Plot: What’s it about?
Ridley Scott’s Blade Runner may well be one of only three films that I can cite whose reliance on style over substance is actually a benefit rather than a problem. The other two I have in mind are Kubrick’s 2001: A Space Odyssey and Scott’s own later effort, the tragically overlooked Legend. All three films took years to be fully appreciated by audiences and critics. But of those three, in fact, I would argue that Legend – not Blade Runner – is actually the odd one out. Both Blade Runner and 2001 demanded rapt attention and intellectual effort from those who viewed them. Both presented deep philosophical metaphor and subversive social commentary, and dared thrust such themes so far into their respective foregrounds that it was perhaps a bit uncomfortable for people used to watching far lighter fare. And, perhaps predictably, both initially failed to make a connection with people. Such is the unenviable fate of films so visionary that they tend to leave everyone but their very creators – even the very audiences they’re intended to entertain – scratching their heads. To be sure, I didn’t love Blade Runner the first time I saw it. I was just a kid, probably 10 or 11 years old at the time. I saw Harrison Ford’s name on a VHS box at my local rental store, and I thought “oh good, I know that guy…he’s Han Solo and Indiana Jones, so this movie will probably be like those”. As anyone who’s ever seen Blade Runner can attest, I really could not have been more wrong. I distinctly recall being disappointed with the film at that young age, returning it without a second thought during a time when I would regularly rewind a cassette and start a movie immediately over again if I’d enjoyed it the first time.
And so it was that, for years, I found Blade Runner simply impenetrable as a film. I couldn’t identify with, let alone empathize with, most any of its characters. Its then-futuristic setting of Los Angeles, 2019 (my how time flies, huh?) was dazzlingly realized, but it felt so cold and detached that I found it hard to care about much else outside of the visuals. Harrison Ford as Deckard wasn’t the roguish hero I assumed I’d be watching. Instead, he was a quiet, tortured, introspective detective who’d seen enough of the world he was being forced to “clean up”, not even sure that what he was doing was right. I found more “humanity” in the Replicant characters. At least Joanna Cassidy’s Zhora showed a real sense of fear. The late Brion James’s Leon was the only one (ironically aside from Sean Young’s Rachel) who seemed to care enough about their own past to keep any mementos of it. Daryl Hannah’s Pris showed a dark, manipulative quality that felt deeply, disturbingly human. And then there’s Roy Batty – a character seemingly tailor-made to suite Rutger Hauer’s most glorious of 80’s eccentricities. There’s a childlike innocence combined with a cold lethality to this character which, while possibly merely evil at times, made him feel like a more fully realized “person” than most of our supposed protagonists. Are we supposed to root for the humans who show no real love for either their world or their lives? Are the Replicants really the villains simply because they’re acting solely on radically underdeveloped instincts of self-preservation? Why do the very saturation, population, and density of this dystopian cityscape leave one with a sense of sterility where there should be depth, beauty and meaning?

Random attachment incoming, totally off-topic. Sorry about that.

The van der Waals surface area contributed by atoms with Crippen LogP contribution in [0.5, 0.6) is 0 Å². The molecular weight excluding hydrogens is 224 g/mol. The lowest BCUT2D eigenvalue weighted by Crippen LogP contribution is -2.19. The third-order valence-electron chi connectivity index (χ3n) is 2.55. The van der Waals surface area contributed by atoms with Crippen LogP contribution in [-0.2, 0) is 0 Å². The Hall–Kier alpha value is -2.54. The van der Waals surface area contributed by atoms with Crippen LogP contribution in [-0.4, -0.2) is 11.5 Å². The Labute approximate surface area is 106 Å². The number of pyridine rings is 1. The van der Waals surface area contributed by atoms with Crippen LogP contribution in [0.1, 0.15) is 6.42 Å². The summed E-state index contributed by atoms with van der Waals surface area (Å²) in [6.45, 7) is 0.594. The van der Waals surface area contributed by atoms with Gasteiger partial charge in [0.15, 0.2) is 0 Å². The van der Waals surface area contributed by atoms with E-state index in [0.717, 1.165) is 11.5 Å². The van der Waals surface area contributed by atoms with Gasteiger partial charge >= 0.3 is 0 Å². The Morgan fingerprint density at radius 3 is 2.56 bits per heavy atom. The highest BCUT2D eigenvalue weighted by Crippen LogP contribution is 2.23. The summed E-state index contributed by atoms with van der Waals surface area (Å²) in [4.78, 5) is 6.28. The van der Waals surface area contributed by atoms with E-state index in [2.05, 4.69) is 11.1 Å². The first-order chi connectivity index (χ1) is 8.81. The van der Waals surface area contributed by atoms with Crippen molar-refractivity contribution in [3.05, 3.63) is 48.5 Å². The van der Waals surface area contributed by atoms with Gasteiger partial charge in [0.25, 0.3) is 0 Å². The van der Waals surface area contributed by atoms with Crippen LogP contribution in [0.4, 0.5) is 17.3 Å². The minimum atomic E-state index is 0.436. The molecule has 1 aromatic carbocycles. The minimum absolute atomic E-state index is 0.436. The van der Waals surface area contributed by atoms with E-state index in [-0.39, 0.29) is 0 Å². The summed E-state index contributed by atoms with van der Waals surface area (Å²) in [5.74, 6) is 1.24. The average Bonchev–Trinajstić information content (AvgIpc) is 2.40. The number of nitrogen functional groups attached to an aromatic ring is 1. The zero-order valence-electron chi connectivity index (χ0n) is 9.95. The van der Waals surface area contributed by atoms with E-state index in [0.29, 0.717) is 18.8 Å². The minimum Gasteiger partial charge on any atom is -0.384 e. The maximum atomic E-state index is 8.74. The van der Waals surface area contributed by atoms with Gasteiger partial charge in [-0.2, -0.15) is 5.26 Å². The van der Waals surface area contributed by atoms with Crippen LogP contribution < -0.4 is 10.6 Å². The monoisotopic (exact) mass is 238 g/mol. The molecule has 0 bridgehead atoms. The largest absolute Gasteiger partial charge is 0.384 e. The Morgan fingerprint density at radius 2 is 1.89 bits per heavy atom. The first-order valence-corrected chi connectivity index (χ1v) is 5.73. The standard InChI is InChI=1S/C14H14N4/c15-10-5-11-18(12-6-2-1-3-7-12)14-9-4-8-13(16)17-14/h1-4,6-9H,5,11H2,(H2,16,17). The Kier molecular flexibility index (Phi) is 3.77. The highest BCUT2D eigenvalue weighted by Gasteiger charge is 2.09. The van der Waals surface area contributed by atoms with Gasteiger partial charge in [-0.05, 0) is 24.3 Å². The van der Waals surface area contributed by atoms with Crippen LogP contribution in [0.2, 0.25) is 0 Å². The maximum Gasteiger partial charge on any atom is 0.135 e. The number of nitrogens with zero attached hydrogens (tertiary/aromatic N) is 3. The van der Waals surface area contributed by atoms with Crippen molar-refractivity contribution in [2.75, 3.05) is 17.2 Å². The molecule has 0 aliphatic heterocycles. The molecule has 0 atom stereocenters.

Imagine my amazement when, years later and as a more learned film critic, I came to realize that all of my thematic “complaints” were actually at the very heart of what Blade Runner was trying to say all along. Buried beneath its twinkling metallic luster and dank, rain-drenched streets was a searing statement on our lost humanity – stifled nearly out long ago by our collective over-reliance on technology and its inevitable consequence of an ever-escalating detachment from one another. I find a film like Blade Runner, which seemed so cold and distant in the 1980’s, nothing if not eerily prescient as I reflect on it now in 2017. In an era where interpersonal interaction sadly feels like a relic of decades past, and in which we speak just as frequently (or perhaps even more so) with our smartphones as we do with flesh and blood human beings, the once-challenging subtext of Scott’s cautionary tale on the dangers of losing ourselves to our creations can finally be appraised in stark relief. At what point do the emotionless devices to which we’re devoting an ever-increasing portion of our lives become more a reflection of our souls than we ourselves possess any longer? Blade Runner will always be a slow, methodical, somewhat alienating film, which will consistently challenge its viewers to find meaning in the precious few things in its world which may actually contain it. As such, it will no doubt continue to divide audiences today just as it did back in 1982. But one thing is inarguable in 2017: Ridley Scott’s Blade Runner is one of a handful of true cinematic classics, so astoundingly ahead of its time that we’re only now beginning to catch up to it, three and a half decades later. The questions it poses about the nature of humanity and our capacity to advance both our world and our creations to the point of erasing the line between man and machine – or, just perhaps, between man and Replicant – have never resonated more than they do today. Then again, we still have two years to go.
Video: How’s it look?
I’ve owned Blade Runner on virtually every home video format that’s come along since its original release – VHS, laserdisc, DVD, blu-ray, you name it. Back in 2007, when the “Final Cut” version of Blade Runner was released in theaters, I went to see it. I still remember that screening vividly, as it was one of the most wonderful and rewarding big screen experiences I’d ever seen. The 2007 blu-ray came close to replicating that experience (no pun intended), but not exactly. Now that I’ve seen Warner’s new 4K UHD of the film, I can honestly say that there is simply no going back to that blu-ray release ever again. First and foremost, the resolution of film grain on this release is simply indescribable. I have never seen any disc that resolves grain in a way that, to my eyes, looks utterly flawless, but this disc does it. This is a presentation that actually somehow looks better (not worse) the closer you get to the screen. At some points in prepping for this review, I actually found myself not watching the movie itself, but with my nose nearly touching my 65” OLED panel, trying to find fault with any aspect of this presentation – and I frankly just couldn’t do it. Everything is so effortlessly, perfectly rendered on this disc that I must apologize in advance if my next comments become overly hyperbolic or redundant.